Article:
CV Writing Tips
When it comes to applying for a new job your CV could be just the ticket to get you that initial foot in the door and secure an interview – but how do you ensure your CV is added to the interview pile rather than thrown straight in the bin?
Get the basics right
There is no right or wrong way to write a CV but there are some common sections you should cover. These include: personal and contact information; education and qualifications; work history and/or experience; relevant skills (including specific project experience if relevant to the job in question); own interests, achievements or hobbies; and some references.
Most importantly make sure your CV is in chronological order and there are not any obvious unexplained gaps.
Presentation is key
A successful CV is always carefully and clearly presented. The layout should always be clean and well structured.
Always remember the CV hotspot – the upper middle area of the first page is where the recruiter’s eye will naturally fall, so make sure you include your most important information there.
A good CV is clear, concise and makes every point necessary without waffling. You don’t need pages and pages of paper – just keep things short and sweet. A CV is a reassurance to a potential employer; it’s a chance to tick the right boxes, and if all areas are covered, there’s a better chance of a job interview. Also, employers receive dozens of CVs all the time so it’s unlikely they’ll read each one cover to cover. Most will make a judgment about a CV within seconds.
Understand the job description
The clues are in the job application, so read the details from start to finish. Take notes and create bullet points, highlighting everything you can satisfy and all the bits you can’t. With the areas where you’re lacking, fill in the blanks by adapting the skills you do have. For example, if the job in question requires someone with sales experience, there’s nothing stopping you from using any retail work you’ve undertaken – even if it was something to help pay the bills through university. It will demonstrate the skills you do have and show how they’re transferable.
Making the most of skills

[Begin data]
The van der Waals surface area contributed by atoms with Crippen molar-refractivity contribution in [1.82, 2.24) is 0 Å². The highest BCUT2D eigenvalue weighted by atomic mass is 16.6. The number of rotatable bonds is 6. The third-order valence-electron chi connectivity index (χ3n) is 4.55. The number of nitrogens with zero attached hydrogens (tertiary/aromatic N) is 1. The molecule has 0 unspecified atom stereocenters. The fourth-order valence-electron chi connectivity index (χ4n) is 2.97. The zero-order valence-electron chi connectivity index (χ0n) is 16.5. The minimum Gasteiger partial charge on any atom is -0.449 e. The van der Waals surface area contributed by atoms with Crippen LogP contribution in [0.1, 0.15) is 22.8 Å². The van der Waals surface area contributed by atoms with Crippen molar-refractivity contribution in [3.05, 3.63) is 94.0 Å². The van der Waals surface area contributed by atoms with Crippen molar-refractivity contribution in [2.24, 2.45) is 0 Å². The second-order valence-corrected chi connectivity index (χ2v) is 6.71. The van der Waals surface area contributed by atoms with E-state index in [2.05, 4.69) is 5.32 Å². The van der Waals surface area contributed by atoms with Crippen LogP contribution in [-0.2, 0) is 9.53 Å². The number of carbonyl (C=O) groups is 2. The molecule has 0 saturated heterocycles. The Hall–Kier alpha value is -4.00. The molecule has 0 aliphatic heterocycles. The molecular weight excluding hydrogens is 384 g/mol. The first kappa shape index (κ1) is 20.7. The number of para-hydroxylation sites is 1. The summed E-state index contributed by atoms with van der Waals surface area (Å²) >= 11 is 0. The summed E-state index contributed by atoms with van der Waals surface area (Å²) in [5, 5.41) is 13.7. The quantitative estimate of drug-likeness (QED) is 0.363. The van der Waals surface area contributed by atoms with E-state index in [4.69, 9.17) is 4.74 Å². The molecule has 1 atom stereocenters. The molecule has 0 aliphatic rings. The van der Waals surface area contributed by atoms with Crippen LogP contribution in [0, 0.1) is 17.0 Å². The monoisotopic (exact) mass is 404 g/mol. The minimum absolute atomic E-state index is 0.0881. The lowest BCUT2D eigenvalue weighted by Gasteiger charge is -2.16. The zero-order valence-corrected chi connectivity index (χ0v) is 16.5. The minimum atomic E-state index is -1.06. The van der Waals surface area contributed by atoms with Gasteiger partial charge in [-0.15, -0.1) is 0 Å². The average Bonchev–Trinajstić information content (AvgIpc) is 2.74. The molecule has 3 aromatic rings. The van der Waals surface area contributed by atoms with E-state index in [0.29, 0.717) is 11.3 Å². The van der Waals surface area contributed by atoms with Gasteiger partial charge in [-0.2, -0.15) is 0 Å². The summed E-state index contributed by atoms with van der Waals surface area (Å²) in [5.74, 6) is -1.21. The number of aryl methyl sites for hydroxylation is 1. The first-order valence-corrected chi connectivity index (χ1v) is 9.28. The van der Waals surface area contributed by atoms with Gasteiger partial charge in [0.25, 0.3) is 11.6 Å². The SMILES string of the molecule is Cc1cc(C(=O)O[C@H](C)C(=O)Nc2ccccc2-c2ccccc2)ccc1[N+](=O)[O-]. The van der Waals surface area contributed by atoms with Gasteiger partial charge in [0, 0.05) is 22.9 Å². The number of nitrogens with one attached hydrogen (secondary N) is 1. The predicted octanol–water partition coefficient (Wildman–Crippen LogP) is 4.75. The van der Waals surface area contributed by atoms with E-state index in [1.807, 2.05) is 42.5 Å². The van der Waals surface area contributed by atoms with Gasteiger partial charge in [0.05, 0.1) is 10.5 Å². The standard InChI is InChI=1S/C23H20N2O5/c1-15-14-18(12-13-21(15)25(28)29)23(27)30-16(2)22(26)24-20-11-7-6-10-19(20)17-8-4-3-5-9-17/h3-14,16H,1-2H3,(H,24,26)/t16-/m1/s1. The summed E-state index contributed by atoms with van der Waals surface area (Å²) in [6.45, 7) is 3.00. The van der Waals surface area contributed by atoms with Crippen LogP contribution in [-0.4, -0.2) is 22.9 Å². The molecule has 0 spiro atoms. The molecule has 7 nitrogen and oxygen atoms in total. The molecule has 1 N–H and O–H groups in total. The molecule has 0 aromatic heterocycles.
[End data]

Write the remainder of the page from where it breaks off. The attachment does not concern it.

Under the skills section of your CV don’t forget to mention key skills that can help you to stand out from the crowd. These could include: communication skills; computer skills; team working; problem solving or even speaking a foreign language. Skills can come out of the most unlikely places, so really think about what you’ve done to grow your own skills, even if you take examples from being in a local sports team or joining a voluntary group – it’s all relevant.
Making the most of interests
Under interests, highlight the things that show off skills you’ve gained and employers look for. Describe any examples of positions of responsibility, working in a team or anything that shows you can use your own initiative. For example, if you ran your university’s newspaper or if you started a weekend league football team that became a success.
Include anything that shows how diverse, interested and skilled you are. Don’t include passive interests like watching TV, solitary hobbies that can be perceived as you lacking in people skills. Make yourself sound really interesting.
Making the most of experience
Use assertive and positive language under the work history and experience sections, such as “developed”, “organised” or “achieved”. Try to relate the skills you have learned to the job role you’re applying for. For example: “The work experience involved working in a team,” or “This position involved planning, organisation and leadership as I was responsible for a team of people”.
Really get to grips with the valuable skills and experience you have gained from past work positions, even if it was just working in a restaurant – every little helps.
References should be from someone who has employed you in the past and can vouch for your skills and experience. Try to include two if you can.
Keep your CV updated
It’s crucial to review your CV on a regular basis and add any new skills or experience that’s missing. For example, if you’ve just done some volunteering or worked on a new project, make sure they’re on there – potential employers are always impressed with candidates who go the extra mile to boost their own skills and experience.